Researching the surgeon who will perform the surgery is probably the MOST IMPORTANT thing that almost no one does! I was diagnosed by an orthopedic surgeon and got a second opinion from a neurosurgeon. My regular orthopedic surgeon is a very close friend who I trust implicitly. But he does not work with the spine at all. He referred me to another orthopedic surgeon who he said he would trust with the lives of his wife and kids. After I researched that surgeon and even spoken online with two of his patients, I felt that he was the surgeon I trusted and felt most comfortable with. I have since referred countless others with c-spine injuries to him and all have been very pleased. I also strongly encouraged second opinions from a neurosurgeon, just as a matter of due diligence before allowing anyone to cut open your spine!!!

Whatever you choose, I wish you the absolute best outcome!!!

It depends, what surgery are we talking? I had a lumbar microdiscectomy in February, I seem to remember the ‘successful’ rate (no discernable damage) being around 95%, with less than 1% change of major problems- though the clinic I visited claimed they had a higher success rate, as they specialised in the procedure, but were only able to give the overall NHS rates. It was rushed through as a ‘next available slot’ emergency case, so I wasn’t actually told who my surgeon was going to be before I was already admitted and halfway prepped; in theory I think I had a choice of clinics, but it was a bit of a no-brainer given they were the only neuro specialists in the area.

Obviously what I had was one of the simpler procedures so far as back surgery goes, and the chances of nerve damage from leaving the disc as it was weren’t much different than the chances of damage from the surgery, so pretty good odds in my view.

I’d been in constant severe pain, unable to walk or even lie flat for over a month at that point, and have so far had a pretty much perfect recovery - I can walk fine, and even hula hoop, I didn’t even get any pain from the surgery, or any wound pain, which is more than a bit odd, but I ain’t complaining.

I do still get occasional sciatica if I stand still too long, but nothing like what it was, and I’m not at all sure if it’d due to the same disc, as I had 3 in varying degrees of deterioration. I try not to lift anything heavy, or stand still for more than about 15 minutes, but I can live with that.

Hope you get a good outcome, whatever you choose.

Here’s the most recent study on lumbar fusions I could find:

Also beware as you research that the success rate quoted is sometimes technical (fusion achieved) rather than clinical (condition improved).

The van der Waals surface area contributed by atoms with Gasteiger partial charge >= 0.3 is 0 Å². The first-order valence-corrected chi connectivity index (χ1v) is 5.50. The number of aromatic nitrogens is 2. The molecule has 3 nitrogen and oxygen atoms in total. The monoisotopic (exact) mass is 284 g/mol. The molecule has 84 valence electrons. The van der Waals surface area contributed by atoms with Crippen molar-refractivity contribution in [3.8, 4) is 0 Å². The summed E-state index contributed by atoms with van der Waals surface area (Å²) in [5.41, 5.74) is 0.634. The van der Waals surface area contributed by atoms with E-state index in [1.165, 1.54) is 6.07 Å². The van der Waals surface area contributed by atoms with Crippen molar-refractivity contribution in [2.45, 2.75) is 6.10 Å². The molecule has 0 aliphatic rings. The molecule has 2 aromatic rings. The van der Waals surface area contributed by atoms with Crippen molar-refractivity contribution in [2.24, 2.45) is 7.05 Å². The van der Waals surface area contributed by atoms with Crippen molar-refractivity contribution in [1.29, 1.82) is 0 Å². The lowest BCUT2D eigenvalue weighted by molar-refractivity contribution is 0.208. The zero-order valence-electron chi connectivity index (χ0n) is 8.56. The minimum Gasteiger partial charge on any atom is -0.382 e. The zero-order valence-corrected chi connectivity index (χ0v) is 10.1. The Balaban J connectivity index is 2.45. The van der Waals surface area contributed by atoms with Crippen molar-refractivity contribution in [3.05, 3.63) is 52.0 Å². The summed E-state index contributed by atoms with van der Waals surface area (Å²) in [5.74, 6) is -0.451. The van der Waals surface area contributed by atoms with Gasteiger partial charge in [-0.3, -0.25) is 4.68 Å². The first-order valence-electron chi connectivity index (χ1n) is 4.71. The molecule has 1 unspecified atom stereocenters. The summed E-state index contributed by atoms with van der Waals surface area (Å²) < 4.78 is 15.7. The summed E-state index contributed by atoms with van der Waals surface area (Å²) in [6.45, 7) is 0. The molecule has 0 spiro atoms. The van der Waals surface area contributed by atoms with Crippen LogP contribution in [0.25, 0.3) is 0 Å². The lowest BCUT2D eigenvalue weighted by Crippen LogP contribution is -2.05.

And back to the comments of Beelzebubba (who, I imagine, is born to love volcanoes):

The size of the sample is IMO way too small, but it does suggest inversion therapy is well worth a try.

Good luck, I know back pain can take over one’s life.

Rule of thumb for lumbar disk surgery, as of ten years ago: success is 85% if the goal is to fix radicular pain (leg or foot pain caused by the disk crushing the nerve that serves the leg or foot), 50% if the goal is to fix pain in the lumbar spine per se. This is from the surgeon who fixed mine.

I had L4/L5/S1 fusion in 1991 to correct spondylolisthesis. Age 28.
Removed one disk, and opened up the pars opening for some nerves so they weren’t compressed any more.

While I don’t bowl or golf as well as before, and I have trouble reaching my shoelaces, I’ve been pain-free and mobile since then. So I’m thankful for that I suppose!

It was a joint effort between my neurosurgeon and his ortho partner.

In my experience as a Rad Tech as well as someone with a L5/S1 grade 2/3 spondylisthesis, the patients’ satisfation rate following lumbar fusion is just below 50% with quite a few of them saying “Don’t ever do it.”

Well, now, there is another side to being cautious about the knife. I blew out my L5S1 disk, massively extruding the pulp, and partly paralyzed my lower right leg, and followed the conservative advice for 6 months before changing orthopedic practices. The new guy said I should have had surgery right away, which would probably have restored motor control, but too late now. He said that by operating he’d give me a lot of pain relief (which he did) but the paralysis had become permanent (which it had). I wish I’d had that advice from the start!

I had a spinal fusion with instrumentation for scoliosis back in 1992. In my case it worked out well; there were some complications but they’ve all been dealt with now.

I don’t think I’d recommend it if there are alternatives available. And you want to have a lot of confidence in your surgeon.

Thank you all, for this information. I’m not free to say more publicly other than thank you at this time for either medical or legal reasons. If I’m very lucky, this may well be a bullet dodged, but the information people have shared will help a great many more people